Header image for 20 Questions with Andy Opel

20 Questions with Andy Opel





  1. What was your first job?
    Bus boy and ice cream scoop at a Howard Johnson’s restaurant when I was 15. The owner, Skip, terrified me because he was always yelling at people over minor mistakes. I had grown up with a loud and aggressive father so I was not afraid of yelling but Skip was particularly erratic and was an early influence on my resistance to petty tyrants.I learned that there is a huge difference between a good boss and a bad boss and I’ve placed a lot of value on the quality of the people I work with ever since. The high quality of the people in the School of Communication is what attracted me to FSU. My colleagues make this a great place to work.


  1. If you were to write a personal memoir, what would you name it?
    “Stop Waiting: How to Speak Truth to Power or Die Trying”
  1. Where did you grow up?
    I went to Jr. High and High School in Winchester, Massachusetts but we had family property on Lake Winnipesaukee in NH and spend most weekends and all summer at that house. My longest friends are from NH and the Massachusetts house was sold many years ago. I inherited some of the family property in NH when my mother died two years ago and I am doing my best to make sure my kids get as much time on Winnipesaukee as possible. NH has always been my homing beacon and I often dream about the lake and the people in NH.My experience around the lake through four seasons has been a huge influence on my interest in environmental issues. I am often struck by the conservation ethic around New England compared to an explicitly hostile environmental rhetoric that dominates Florida’s current political leadership. In a state that relies so heavily on tourism – based on a clean environment – I am often amazed by the short sighted, self-serving political arguments used by so many politicians here in Florida. The thought of advancing your own career at the expense of clean water, air, beaches or land conservation is the height of narcissism and reflects a deep failure to lead Floridians toward a sustainable future. The results of this anti-environment attitude have left Florida at the bottom of the rankings on issues of clean air, urban sprawl, congestion, poor public transit, renewable energy and a host of other environmental measures. The fact that there is no automobile inspection in Florida is an example of public policy that has abandoned the public, leaving us all vulnerable to faulty brakes and toxic emissions from cars that should be off the road.
  1. What is your favorite class you’ve taught?
    I have 2 favorites; RTV 4332/5325 Documentary Video Production and IFS 3033 Media Culture and the Environment. Documentary is what led me into academia in the first place and environmental issues have been important to me from an early awareness of the anti-nuclear protests at the Seabrook nuclear plant in NH in the 1970s. Both these classes encourage students to go out and investigate the world and then come back and share the results with the class. So often student work only passes between the student and the faculty. I see students excel when they know their peers are going to look at their work. The environmental class is particularly rewarding because I see students light up when I help them connect the dots on climate change and other environmental issues.I think students have a nagging sense that the state of the Earth is not right – despite what the governor and others are trying to tell them – and they are eager to see the facts of the science behind climate change. When students begin to realize that the political class in FL (and the US) has been aware of the science of climate change since 1988 (when NASA scientist James Hanson first testified before Congress) and they have done nothing to mitigate this slow motion train wreck, the students begin to get motivated to participate in civic life and work toward protecting the planet they are going to inherit.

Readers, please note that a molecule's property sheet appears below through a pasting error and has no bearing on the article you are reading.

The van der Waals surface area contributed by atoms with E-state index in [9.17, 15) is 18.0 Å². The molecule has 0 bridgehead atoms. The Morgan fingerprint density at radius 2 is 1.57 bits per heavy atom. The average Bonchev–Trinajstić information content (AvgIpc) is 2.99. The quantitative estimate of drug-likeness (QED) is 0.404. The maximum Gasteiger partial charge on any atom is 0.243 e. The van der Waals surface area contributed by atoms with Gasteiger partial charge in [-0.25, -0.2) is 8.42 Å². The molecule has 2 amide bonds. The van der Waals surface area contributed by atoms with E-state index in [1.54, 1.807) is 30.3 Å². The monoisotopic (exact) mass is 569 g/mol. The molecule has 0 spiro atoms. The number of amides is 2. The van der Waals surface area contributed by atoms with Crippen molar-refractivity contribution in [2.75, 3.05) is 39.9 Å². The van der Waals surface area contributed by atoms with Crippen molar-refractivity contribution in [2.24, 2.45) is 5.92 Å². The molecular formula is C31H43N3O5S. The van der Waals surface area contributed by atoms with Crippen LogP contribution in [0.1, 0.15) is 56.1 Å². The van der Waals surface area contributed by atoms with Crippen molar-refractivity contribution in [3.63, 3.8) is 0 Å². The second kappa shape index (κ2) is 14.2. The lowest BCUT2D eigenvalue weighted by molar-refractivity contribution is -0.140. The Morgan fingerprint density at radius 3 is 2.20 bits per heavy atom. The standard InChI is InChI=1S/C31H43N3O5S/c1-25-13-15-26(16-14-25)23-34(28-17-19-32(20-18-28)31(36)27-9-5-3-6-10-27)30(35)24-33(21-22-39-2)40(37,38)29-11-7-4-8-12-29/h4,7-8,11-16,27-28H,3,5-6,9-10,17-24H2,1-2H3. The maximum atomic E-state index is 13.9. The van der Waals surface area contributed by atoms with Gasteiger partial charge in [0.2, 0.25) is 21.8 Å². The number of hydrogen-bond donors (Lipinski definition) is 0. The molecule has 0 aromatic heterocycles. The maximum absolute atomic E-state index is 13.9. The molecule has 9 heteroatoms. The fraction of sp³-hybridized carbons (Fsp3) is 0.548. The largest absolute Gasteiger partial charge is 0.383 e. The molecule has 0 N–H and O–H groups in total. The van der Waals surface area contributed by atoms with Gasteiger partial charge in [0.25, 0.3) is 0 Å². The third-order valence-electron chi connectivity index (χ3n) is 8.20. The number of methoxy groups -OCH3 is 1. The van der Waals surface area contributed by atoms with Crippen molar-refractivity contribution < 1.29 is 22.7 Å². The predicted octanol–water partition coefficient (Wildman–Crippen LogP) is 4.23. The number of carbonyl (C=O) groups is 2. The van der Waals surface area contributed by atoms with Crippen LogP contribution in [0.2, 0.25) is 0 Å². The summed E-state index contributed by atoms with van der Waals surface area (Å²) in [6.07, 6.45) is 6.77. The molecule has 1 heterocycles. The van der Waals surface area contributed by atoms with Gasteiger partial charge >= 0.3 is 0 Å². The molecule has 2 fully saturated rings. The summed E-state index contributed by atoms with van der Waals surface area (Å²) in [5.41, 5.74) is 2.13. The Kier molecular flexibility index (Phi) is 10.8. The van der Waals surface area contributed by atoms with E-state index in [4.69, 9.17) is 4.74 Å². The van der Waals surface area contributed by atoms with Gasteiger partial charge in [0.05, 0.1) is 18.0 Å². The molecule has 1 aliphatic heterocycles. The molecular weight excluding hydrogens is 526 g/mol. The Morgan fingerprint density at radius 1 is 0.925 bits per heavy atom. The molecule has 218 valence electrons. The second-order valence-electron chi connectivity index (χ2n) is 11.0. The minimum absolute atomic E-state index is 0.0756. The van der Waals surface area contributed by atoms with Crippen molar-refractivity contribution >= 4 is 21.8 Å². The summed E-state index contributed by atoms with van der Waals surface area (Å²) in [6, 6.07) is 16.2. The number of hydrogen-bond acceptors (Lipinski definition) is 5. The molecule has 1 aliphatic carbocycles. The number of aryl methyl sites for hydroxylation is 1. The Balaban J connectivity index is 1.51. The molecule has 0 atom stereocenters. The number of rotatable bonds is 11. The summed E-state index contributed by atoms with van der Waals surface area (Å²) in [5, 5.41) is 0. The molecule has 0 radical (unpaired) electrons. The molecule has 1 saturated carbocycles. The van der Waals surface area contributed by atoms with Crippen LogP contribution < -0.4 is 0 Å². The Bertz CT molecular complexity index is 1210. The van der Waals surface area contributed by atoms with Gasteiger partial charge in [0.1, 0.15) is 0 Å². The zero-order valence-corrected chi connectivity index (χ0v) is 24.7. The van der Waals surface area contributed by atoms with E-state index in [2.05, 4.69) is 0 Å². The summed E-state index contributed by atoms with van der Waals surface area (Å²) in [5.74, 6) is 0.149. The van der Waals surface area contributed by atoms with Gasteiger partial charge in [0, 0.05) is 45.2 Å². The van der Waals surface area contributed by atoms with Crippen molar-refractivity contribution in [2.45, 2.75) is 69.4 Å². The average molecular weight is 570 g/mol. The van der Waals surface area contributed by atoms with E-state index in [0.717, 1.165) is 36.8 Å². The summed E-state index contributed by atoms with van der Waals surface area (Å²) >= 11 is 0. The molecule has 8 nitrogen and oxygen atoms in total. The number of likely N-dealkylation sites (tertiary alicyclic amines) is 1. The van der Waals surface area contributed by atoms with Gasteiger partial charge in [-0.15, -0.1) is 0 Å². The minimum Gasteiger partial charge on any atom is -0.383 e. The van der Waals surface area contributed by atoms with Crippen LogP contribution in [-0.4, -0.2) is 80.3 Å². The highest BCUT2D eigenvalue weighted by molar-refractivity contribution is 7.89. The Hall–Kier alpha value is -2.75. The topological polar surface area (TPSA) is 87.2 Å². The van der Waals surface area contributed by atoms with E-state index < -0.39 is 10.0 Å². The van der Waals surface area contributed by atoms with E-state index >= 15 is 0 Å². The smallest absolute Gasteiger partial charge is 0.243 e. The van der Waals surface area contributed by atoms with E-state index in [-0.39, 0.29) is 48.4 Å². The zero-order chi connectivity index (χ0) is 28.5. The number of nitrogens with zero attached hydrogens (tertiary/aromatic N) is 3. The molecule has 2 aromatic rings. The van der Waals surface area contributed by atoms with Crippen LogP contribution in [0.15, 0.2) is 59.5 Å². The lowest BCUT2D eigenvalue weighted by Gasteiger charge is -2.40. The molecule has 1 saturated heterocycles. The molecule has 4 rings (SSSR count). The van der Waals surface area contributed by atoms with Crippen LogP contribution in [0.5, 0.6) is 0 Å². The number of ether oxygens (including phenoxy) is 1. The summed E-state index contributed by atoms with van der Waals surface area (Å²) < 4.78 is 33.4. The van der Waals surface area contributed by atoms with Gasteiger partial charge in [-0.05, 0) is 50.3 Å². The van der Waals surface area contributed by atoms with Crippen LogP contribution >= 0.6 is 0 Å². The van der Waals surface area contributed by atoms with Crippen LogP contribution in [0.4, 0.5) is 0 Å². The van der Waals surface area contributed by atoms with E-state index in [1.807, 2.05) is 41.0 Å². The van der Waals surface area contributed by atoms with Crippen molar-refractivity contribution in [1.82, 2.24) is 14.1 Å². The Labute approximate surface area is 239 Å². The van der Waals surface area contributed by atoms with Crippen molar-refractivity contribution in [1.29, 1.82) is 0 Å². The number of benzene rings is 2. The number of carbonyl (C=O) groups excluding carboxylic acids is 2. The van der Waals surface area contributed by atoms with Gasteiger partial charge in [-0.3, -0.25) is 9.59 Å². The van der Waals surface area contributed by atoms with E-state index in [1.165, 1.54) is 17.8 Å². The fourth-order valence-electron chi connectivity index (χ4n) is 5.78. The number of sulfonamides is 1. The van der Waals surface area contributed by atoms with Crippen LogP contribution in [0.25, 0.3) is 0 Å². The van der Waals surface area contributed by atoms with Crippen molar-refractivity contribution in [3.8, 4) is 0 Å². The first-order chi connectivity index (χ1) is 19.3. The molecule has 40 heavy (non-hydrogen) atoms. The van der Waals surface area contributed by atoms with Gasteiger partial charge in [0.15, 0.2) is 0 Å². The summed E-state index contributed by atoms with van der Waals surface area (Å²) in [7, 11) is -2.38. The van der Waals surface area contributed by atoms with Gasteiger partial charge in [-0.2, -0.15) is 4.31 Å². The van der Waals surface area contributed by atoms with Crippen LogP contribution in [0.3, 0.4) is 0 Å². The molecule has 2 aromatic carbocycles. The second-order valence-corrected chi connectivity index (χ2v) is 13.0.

1. What is your favorite place to grab dinner in Tallahassee?
    I will have to say Vertigo. I love to be able to bike or walk to Vertigo and they do a great job offering new options and doing local sourcing for a lot of their items. They always have a great vegetarian option and they are always innovating and trying new items.
  1. What are your hobbies outside of work?
    I am a musician – playing upright bass, guitar and mandolin. I have been in many bands over the years though at the moment I am between projects. I have a lot of musical friends here in Tallahassee (and all over the US for that matter) and whenever we get together, music happens.
  1. Have you always wanted to teach?
    I’ve always wanted to address social issues and education is the first step to transformation. Teaching is a great way to work through an issue with a group of smart, motivated people. I find students have a lot to offer and I am always amazed by the ideas and insights they bring to the table. I often learn as much as I teach when I am in the classroom.My father’s first career was an Episcopal minister. He left the ministry in 1970 when I was 6, choosing to go work for the government in the Dept. of Health, Education and Welfare, administering the Head Start Program. He always said he did more good for people in HEW than he ever did as a minister and he often admonished us to make this world a better place. He was never a literal believer in the Bible story and instead emphasized the value of the stories as parables and lessons to be applied to the here and now, not some virtues to be tallied up to get in into heaven. This emphasis on engaging this world has always stuck with me and shapes my view of the academy. While I see others in the academy interested in oblique theory and writing in an impenetrable academese, I am more interested in reaching a broad audience and translating ideas within the academy, using them to make a difference in the world we live in.
  1. What is your favorite place you’ve traveled to or where would you like to go?